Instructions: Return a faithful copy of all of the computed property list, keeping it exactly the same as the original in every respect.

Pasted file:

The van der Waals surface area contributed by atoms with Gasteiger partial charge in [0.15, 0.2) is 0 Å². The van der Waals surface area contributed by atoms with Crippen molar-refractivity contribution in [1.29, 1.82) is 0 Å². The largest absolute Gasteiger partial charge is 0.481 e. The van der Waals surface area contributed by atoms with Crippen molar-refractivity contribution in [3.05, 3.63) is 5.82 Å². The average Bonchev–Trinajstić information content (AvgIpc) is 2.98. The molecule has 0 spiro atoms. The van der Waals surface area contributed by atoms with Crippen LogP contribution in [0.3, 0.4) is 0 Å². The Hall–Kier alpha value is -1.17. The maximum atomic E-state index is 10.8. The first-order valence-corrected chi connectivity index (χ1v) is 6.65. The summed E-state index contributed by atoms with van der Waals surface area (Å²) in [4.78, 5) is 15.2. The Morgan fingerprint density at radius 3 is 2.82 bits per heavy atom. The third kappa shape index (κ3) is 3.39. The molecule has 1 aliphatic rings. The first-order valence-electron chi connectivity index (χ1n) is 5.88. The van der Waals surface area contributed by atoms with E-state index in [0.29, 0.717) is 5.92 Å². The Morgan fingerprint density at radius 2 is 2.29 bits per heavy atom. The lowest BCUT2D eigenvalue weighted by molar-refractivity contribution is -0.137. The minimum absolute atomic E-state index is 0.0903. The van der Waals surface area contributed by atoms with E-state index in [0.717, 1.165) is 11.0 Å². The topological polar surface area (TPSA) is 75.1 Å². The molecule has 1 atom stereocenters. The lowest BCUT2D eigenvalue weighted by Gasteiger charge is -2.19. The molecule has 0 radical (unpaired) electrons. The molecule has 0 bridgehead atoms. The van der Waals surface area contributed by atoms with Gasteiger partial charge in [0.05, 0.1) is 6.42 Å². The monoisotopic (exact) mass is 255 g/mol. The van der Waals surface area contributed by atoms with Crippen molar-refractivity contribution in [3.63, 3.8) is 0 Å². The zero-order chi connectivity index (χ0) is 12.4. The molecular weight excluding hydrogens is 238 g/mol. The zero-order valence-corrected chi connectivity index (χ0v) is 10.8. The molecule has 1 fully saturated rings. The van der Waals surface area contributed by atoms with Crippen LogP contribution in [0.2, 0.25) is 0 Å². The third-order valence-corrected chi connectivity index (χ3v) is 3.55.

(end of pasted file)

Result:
The van der Waals surface area contributed by atoms with Gasteiger partial charge in [0.15, 0.2) is 0 Å². The van der Waals surface area contributed by atoms with Crippen molar-refractivity contribution in [1.29, 1.82) is 0 Å². The largest absolute Gasteiger partial charge is 0.481 e. The van der Waals surface area contributed by atoms with Crippen molar-refractivity contribution in [3.05, 3.63) is 5.82 Å². The average Bonchev–Trinajstić information content (AvgIpc) is 2.98. The molecule has 0 spiro atoms. The van der Waals surface area contributed by atoms with Crippen LogP contribution in [0.3, 0.4) is 0 Å². The Hall–Kier alpha value is -1.17. The maximum atomic E-state index is 10.8. The first-order valence-corrected chi connectivity index (χ1v) is 6.65. The summed E-state index contributed by atoms with van der Waals surface area (Å²) in [4.78, 5) is 15.2. The Morgan fingerprint density at radius 3 is 2.82 bits per heavy atom. The third kappa shape index (κ3) is 3.39. The molecule has 1 aliphatic rings. The first-order valence-electron chi connectivity index (χ1n) is 5.88. The van der Waals surface area contributed by atoms with E-state index in [0.29, 0.717) is 5.92 Å². The Morgan fingerprint density at radius 2 is 2.29 bits per heavy atom. The lowest BCUT2D eigenvalue weighted by molar-refractivity contribution is -0.137. The minimum absolute atomic E-state index is 0.0903. The van der Waals surface area contributed by atoms with E-state index in [0.717, 1.165) is 11.0 Å². The topological polar surface area (TPSA) is 75.1 Å². The molecule has 1 atom stereocenters. The lowest BCUT2D eigenvalue weighted by Gasteiger charge is -2.19. The molecule has 0 radical (unpaired) electrons. The molecule has 0 bridgehead atoms. The van der Waals surface area contributed by atoms with Gasteiger partial charge in [0.05, 0.1) is 6.42 Å². The monoisotopic (exact) mass is 255 g/mol. The van der Waals surface area contributed by atoms with Crippen molar-refractivity contribution in [3.63, 3.8) is 0 Å². The zero-order chi connectivity index (χ0) is 12.4. The molecular weight excluding hydrogens is 238 g/mol. The zero-order valence-corrected chi connectivity index (χ0v) is 10.8. The molecule has 1 fully saturated rings. The van der Waals surface area contributed by atoms with Crippen LogP contribution in [0.2, 0.25) is 0 Å². The third-order valence-corrected chi connectivity index (χ3v) is 3.55.